AT157429B (en) * 1932-02-25 1939-11-25 Otto Reich Lighters, in particular pocket lighters.
US2695508A (en) * 1951-03-26 1954-11-30 Brown & Bigelow Pocket gas lighter

Patent Citations (3)

* Cited by examiner, † Cited by third party
Publication number Priority date Publication date Assignee Title
US254130A (en) * 1882-02-28 Valve
AT157429B (en) * 1932-02-25 1939-11-25 Otto Reich Lighters, in particular pocket lighters.
US2695508A (en) * 1951-03-26 1954-11-30 Brown & Bigelow Pocket gas lighter

Cited By (17)

* Cited by examiner, † Cited by third party
Publication number Priority date Publication date Assignee Title
US3050973A (en) * 1957-01-29 1962-08-28 Ronson Corp Burner valves for compressed gaseous fuels
US2971361A (en) * 1957-05-08 1961-02-14 American Nat Bank And Trust Co Metering valve
US3081611A (en) * 1960-01-06 1963-03-19 Ronson Corp Lighter casing structure
US3196924A (en) * 1961-09-05 1965-07-27 Sylvan J Kaminga Stem flow valve and hand torch
US3223139A (en) * 1962-12-05 1965-12-14 Ronson Corp Torch attachment
US3184931A (en) * 1963-06-18 1965-05-25 Yoshino Zenzaburo Gas lighter and method of carburetion of liquefied fuel
US3254511A (en) * 1964-07-29 1966-06-07 Kreisler Mfg Corp Jacques Regulatable lighter valve
US3390945A (en) * 1965-03-25 1968-07-02 Wieden & Co G M B H Liquid gas lighter
US3406000A (en) * 1965-08-02 1968-10-15 Jacques Kreister Mfg Corp Liquefied normally gaseous fuel control system for miniature burners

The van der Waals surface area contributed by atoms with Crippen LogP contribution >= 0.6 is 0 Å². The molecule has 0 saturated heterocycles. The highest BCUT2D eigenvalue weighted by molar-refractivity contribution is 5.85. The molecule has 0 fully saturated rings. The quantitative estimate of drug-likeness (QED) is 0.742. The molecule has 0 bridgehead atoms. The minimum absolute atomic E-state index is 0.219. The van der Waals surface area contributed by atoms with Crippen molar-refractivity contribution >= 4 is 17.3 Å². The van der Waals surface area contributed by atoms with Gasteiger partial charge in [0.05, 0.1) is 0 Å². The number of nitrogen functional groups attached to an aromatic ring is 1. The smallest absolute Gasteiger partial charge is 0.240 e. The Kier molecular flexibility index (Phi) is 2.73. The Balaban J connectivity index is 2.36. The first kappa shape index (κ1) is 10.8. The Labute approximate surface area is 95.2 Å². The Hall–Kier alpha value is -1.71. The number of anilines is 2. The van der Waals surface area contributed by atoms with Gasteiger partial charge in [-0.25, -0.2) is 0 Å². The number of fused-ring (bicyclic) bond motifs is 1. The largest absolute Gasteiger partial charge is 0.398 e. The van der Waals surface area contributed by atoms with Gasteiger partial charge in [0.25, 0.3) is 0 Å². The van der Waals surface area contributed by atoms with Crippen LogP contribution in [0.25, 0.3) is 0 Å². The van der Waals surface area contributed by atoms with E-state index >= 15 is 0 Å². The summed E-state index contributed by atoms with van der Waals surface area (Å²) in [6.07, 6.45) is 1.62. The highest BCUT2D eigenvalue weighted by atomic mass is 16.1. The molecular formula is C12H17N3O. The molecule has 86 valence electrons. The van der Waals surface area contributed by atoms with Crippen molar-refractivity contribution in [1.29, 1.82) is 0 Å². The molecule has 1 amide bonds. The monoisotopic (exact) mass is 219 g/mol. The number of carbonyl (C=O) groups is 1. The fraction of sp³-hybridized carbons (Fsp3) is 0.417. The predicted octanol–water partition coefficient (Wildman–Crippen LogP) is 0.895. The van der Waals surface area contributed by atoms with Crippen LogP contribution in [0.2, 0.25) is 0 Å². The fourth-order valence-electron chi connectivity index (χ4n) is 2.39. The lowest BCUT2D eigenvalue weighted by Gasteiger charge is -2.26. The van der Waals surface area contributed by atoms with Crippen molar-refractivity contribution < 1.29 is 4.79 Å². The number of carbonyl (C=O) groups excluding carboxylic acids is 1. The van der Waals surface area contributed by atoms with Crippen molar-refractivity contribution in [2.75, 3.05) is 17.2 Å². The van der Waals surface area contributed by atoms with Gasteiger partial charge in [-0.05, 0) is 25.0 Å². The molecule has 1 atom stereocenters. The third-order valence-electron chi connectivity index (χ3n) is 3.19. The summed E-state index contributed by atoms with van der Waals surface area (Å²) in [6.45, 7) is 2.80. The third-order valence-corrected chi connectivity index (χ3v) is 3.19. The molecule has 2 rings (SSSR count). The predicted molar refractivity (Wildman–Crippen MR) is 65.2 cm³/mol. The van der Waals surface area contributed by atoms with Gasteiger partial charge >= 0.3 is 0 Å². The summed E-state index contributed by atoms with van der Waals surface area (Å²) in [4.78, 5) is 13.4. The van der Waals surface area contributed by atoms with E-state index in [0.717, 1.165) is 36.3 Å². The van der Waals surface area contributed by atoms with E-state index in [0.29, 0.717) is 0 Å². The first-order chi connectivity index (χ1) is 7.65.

US3452522A (en) * 1966-02-18 1969-07-01 Dupont S T Self-contained cartridge housing a porous element for use in gas lighters
US3495414A (en) * 1968-05-16 1970-02-17 S M Frank & Co Inc Valve and metering device for gas-fueled lighters
US3678695A (en) * 1969-12-02 1972-07-25 Quercia Flaminaire Sa Fuel reservoirs, especially for gas-lighters
US4101262A (en) * 1975-06-05 1978-07-18 Societe Anonyme Dite: Etablissements Genoud & Cie Pressure regulator for gas lighter
US20150027553A1 (en) * 2011-08-22 2015-01-29 Cummins Emission Solutions, Inc. Urea Injection Systems Valves
US9422850B2 (en) * 2011-08-22 2016-08-23 Cummins Emission Solutions, Inc. Urea injection systems valves
US9938875B2 (en) 2011-08-22 2018-04-10 Cummins Emission Solutions, Inc. Urea injection systems valves
US10087804B2 (en) 2011-08-22 2018-10-02 Cummins Emission Solutions, Inc. Urea solution pumps having leakage bypass